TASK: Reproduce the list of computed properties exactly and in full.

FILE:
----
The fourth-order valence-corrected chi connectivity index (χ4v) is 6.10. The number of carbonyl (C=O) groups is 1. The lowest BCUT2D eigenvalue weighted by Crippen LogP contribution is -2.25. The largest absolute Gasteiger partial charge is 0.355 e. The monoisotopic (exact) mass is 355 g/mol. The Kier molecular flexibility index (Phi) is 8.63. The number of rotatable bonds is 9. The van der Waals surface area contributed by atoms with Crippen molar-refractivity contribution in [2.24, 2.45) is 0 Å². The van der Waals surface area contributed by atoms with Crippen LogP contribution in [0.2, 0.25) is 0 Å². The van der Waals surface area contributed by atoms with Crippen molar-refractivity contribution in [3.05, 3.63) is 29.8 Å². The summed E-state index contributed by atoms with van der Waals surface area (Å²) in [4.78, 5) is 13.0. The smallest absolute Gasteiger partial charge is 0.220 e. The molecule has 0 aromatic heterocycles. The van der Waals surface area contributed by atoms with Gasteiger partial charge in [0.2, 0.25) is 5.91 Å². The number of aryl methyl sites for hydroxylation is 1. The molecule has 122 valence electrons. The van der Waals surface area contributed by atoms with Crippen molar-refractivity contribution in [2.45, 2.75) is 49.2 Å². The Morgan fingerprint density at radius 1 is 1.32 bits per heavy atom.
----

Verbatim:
The fourth-order valence-corrected chi connectivity index (χ4v) is 6.10. The number of carbonyl (C=O) groups is 1. The lowest BCUT2D eigenvalue weighted by Crippen LogP contribution is -2.25. The largest absolute Gasteiger partial charge is 0.355 e. The monoisotopic (exact) mass is 355 g/mol. The Kier molecular flexibility index (Phi) is 8.63. The number of rotatable bonds is 9. The van der Waals surface area contributed by atoms with Crippen molar-refractivity contribution in [2.24, 2.45) is 0 Å². The van der Waals surface area contributed by atoms with Crippen LogP contribution in [0.2, 0.25) is 0 Å². The van der Waals surface area contributed by atoms with Crippen molar-refractivity contribution in [3.05, 3.63) is 29.8 Å². The summed E-state index contributed by atoms with van der Waals surface area (Å²) in [4.78, 5) is 13.0. The smallest absolute Gasteiger partial charge is 0.220 e. The molecule has 0 aromatic heterocycles. The van der Waals surface area contributed by atoms with Gasteiger partial charge in [0.2, 0.25) is 5.91 Å². The number of aryl methyl sites for hydroxylation is 1. The molecule has 122 valence electrons. The van der Waals surface area contributed by atoms with Crippen molar-refractivity contribution in [2.45, 2.75) is 49.2 Å². The Morgan fingerprint density at radius 1 is 1.32 bits per heavy atom.